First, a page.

Many of us engineers, if given the opportunity, surely would like to start our own businesses.
Milton Chang, Incubic Management LLC
During the telecom bubble of the 1990s, the photonics industry was euphoric, with people barely out of school getting funded to start companies. But the free economy is simply too efficient to allow a company to succeed unless it offers overwhelming competitive advantages to challenge the establishment. By the early part of 2000, most of the “bubble companies” had disappeared.
Most bubble companies had capable technologists as well as the technology to improve some aspects of an existing product, but what they didn’t consider is that it takes more than technology to break into a market. Customers, especially OEM customers, will not switch to something new if it offers only a few advantages because they worry about the long-term performance of a new product, and they worry whether the start-up company will survive when price cutting occurs – as it invariably does. Existing suppliers will not sit still either but will counter with technology and other capability features, which makes life difficult for the newcomer.
The number of photonics start-ups has subsided significantly since the heady days of the late ’90s – not from a lack of people interested in starting companies, but from a lack of investor interest after having been burned by the telecom bubble. For the good of the photonics industry, we must get investors back by having a higher percentage of start-up companies succeed.
What it is, what it isn’t
Venture capitalists interested in this general technology area have shifted in the meantime away from telecom into nanotech, energy, biotech and medical, semiconductor and display fields. As in the past, there is undoubtedly a continuous stream of small business innovation research companies being started on a shoestring to develop niche photonics technologies early in their commercialization cycle.
The telecom era has given the entrepreneurs in our industry a wrong impression of what entrepreneurship is all about. During the bubble, there was a great deal of confusion about the distinction between “entrepreneurship” and “the ability to raise a lot of money.” By definition, an entrepreneur is “an individual who creates value in an economy by moving resources out of areas of low productivity into areas of high productivity and greater yield.” It is incredible to me, even today, that people still want to raise a lot of money to pursue an unproven product with unsubstantiated market potential and with a business plan that just says, “We are a bunch of smart technical guys.”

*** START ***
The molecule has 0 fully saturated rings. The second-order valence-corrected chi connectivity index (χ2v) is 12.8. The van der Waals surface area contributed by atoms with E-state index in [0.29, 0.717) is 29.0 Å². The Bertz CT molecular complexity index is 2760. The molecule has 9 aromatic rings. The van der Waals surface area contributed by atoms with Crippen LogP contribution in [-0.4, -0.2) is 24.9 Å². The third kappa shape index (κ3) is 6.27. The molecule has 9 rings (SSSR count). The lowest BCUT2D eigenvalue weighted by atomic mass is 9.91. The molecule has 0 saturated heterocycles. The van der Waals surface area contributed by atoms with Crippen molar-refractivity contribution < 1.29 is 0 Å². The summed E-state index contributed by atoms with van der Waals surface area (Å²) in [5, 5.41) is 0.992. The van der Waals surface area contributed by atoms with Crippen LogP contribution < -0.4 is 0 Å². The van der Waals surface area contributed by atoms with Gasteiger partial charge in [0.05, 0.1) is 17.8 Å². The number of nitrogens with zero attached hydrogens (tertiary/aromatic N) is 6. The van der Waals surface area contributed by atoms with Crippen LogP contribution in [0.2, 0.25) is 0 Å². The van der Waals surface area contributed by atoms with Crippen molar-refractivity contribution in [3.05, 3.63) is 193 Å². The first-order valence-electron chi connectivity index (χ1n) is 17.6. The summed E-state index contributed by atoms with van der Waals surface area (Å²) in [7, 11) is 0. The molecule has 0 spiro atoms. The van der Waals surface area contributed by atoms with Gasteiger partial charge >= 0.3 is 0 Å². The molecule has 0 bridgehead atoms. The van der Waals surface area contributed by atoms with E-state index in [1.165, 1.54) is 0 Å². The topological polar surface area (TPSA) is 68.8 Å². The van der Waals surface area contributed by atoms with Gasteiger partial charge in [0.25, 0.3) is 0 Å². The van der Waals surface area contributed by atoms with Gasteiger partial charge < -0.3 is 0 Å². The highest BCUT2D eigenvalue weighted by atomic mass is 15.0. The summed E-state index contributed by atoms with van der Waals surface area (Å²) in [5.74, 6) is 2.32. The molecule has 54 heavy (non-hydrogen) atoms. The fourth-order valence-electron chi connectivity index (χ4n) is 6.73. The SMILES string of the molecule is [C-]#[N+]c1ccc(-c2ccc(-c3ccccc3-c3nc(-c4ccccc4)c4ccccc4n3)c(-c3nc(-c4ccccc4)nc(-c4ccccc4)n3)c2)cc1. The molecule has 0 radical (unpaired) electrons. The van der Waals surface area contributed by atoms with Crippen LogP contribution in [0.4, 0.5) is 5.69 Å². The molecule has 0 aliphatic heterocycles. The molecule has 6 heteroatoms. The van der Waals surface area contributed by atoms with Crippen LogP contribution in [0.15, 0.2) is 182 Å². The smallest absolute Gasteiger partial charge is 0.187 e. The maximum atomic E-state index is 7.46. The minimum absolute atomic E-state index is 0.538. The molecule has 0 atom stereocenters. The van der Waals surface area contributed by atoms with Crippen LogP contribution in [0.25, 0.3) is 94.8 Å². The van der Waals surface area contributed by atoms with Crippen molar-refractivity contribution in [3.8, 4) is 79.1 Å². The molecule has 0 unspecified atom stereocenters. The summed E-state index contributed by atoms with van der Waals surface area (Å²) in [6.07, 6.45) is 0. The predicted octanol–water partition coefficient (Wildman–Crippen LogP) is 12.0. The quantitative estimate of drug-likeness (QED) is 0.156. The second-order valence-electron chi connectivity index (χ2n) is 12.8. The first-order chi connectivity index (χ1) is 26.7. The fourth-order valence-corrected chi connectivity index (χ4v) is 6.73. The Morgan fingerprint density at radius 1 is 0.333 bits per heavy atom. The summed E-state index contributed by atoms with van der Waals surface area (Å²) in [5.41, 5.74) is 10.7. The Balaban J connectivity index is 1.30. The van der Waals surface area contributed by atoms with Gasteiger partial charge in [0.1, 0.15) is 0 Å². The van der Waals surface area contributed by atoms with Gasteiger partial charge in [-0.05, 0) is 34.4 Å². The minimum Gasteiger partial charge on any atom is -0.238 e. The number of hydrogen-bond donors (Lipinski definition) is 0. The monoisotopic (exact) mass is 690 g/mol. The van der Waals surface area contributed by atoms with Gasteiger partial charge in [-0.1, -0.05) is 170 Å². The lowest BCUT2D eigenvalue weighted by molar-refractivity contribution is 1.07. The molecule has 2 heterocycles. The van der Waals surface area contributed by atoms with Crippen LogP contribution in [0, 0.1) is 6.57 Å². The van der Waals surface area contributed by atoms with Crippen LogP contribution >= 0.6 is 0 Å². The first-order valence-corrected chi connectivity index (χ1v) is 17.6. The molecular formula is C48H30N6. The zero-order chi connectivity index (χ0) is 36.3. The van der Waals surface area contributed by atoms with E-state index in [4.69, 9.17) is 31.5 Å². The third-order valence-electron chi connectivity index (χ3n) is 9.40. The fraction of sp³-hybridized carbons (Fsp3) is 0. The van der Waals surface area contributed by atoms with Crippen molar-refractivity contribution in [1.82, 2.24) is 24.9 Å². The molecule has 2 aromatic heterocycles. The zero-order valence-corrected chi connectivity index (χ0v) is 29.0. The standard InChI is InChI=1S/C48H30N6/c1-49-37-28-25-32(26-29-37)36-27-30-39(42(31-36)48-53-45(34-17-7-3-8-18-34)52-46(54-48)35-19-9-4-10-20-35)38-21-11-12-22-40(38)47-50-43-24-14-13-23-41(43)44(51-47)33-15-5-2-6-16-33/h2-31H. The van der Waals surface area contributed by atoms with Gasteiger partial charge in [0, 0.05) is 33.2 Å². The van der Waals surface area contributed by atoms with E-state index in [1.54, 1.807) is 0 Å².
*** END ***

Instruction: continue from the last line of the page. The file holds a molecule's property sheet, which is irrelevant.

The current funding environment, however, is very difficult, aggravated by today’s economic turmoil. According to the research by Mark V. Cannice, associate professor of entrepreneurship at the University of San Francisco, Silicon Valley venture capitalists’ confidence has declined to its lowest level in five years. He added that from “a Darwinian perspective … the current harsh environment will help identify the strongest firms with sustainable business models that make for good venture investment.” What that says is that a really outstanding investment opportunity may just get funded, and I suspect Cannice’s comments are applicable pretty much everywhere in the US.
There is no denying that, at the moment, it is difficult even for business plans that make sense to get funding. Venture capitalists are limiting their funding mostly to companies in their portfolio, having stopped making capital calls to their investors for more than a year now to avoid the embarrassment that the investors may not be able to pay up. Angel investors have all but disappeared from making venture investments. They realize there is no need to gamble when, with a lot of cash, they can buy public company stock at valuations not much more than one-time revenue and sometimes even at less than book value. The good news is that, like the bubble, this too will pass.
Your business model
In starting a business today or at any time, you must ascertain that you have a unique product idea with features not easily surpassed by existing products. Then combine that product idea with adequate financial backing, a viable model to make your business defensible and a team with business experience to execute your plans with speed and effectiveness. Developing a solid business plan with customers’ input and thorough market research is a must before you start, and even that is not a guarantee for success.